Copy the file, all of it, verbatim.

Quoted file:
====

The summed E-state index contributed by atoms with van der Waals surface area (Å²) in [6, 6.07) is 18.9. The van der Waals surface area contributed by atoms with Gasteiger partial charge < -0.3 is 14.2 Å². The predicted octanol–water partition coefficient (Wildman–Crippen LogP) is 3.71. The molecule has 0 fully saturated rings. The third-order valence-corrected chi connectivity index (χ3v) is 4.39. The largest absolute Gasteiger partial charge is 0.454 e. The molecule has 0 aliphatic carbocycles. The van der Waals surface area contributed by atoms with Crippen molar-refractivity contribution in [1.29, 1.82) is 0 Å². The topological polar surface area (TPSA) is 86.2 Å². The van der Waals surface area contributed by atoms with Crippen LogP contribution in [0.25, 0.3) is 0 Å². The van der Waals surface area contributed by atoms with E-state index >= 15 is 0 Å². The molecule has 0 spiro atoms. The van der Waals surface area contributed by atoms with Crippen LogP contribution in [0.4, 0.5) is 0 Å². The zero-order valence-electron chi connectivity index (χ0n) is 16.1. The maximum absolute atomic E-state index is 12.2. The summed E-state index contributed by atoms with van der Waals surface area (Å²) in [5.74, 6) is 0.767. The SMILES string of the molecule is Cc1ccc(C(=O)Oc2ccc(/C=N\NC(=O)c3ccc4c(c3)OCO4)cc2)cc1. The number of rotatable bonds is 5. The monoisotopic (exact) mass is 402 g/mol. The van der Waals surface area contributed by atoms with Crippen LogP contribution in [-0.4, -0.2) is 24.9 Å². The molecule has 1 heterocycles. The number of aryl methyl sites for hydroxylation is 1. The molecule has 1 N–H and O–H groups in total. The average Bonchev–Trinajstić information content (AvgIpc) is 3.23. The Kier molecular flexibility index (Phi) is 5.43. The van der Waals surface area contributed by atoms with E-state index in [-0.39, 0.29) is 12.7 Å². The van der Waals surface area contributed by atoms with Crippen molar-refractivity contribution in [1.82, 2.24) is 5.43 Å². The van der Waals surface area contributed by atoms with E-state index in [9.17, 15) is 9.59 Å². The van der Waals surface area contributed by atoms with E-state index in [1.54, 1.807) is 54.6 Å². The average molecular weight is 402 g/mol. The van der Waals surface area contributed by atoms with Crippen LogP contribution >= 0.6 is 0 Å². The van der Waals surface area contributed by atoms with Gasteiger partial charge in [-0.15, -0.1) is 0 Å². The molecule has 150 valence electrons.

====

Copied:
The summed E-state index contributed by atoms with van der Waals surface area (Å²) in [6, 6.07) is 18.9. The van der Waals surface area contributed by atoms with Gasteiger partial charge < -0.3 is 14.2 Å². The predicted octanol–water partition coefficient (Wildman–Crippen LogP) is 3.71. The molecule has 0 fully saturated rings. The third-order valence-corrected chi connectivity index (χ3v) is 4.39. The largest absolute Gasteiger partial charge is 0.454 e. The molecule has 0 aliphatic carbocycles. The van der Waals surface area contributed by atoms with Crippen molar-refractivity contribution in [1.29, 1.82) is 0 Å². The topological polar surface area (TPSA) is 86.2 Å². The van der Waals surface area contributed by atoms with Crippen LogP contribution in [0.25, 0.3) is 0 Å². The van der Waals surface area contributed by atoms with E-state index >= 15 is 0 Å². The molecule has 0 spiro atoms. The van der Waals surface area contributed by atoms with Crippen LogP contribution in [0.4, 0.5) is 0 Å². The zero-order valence-electron chi connectivity index (χ0n) is 16.1. The maximum absolute atomic E-state index is 12.2. The summed E-state index contributed by atoms with van der Waals surface area (Å²) in [5.74, 6) is 0.767. The SMILES string of the molecule is Cc1ccc(C(=O)Oc2ccc(/C=N\NC(=O)c3ccc4c(c3)OCO4)cc2)cc1. The number of rotatable bonds is 5. The monoisotopic (exact) mass is 402 g/mol. The van der Waals surface area contributed by atoms with Crippen LogP contribution in [-0.4, -0.2) is 24.9 Å². The molecule has 1 heterocycles. The number of aryl methyl sites for hydroxylation is 1. The molecule has 1 N–H and O–H groups in total. The average Bonchev–Trinajstić information content (AvgIpc) is 3.23. The Kier molecular flexibility index (Phi) is 5.43. The van der Waals surface area contributed by atoms with E-state index in [-0.39, 0.29) is 12.7 Å². The van der Waals surface area contributed by atoms with Crippen molar-refractivity contribution in [1.82, 2.24) is 5.43 Å². The van der Waals surface area contributed by atoms with E-state index in [9.17, 15) is 9.59 Å². The van der Waals surface area contributed by atoms with E-state index in [1.54, 1.807) is 54.6 Å². The average molecular weight is 402 g/mol. The van der Waals surface area contributed by atoms with Crippen LogP contribution >= 0.6 is 0 Å². The van der Waals surface area contributed by atoms with Gasteiger partial charge in [-0.15, -0.1) is 0 Å². The molecule has 150 valence electrons.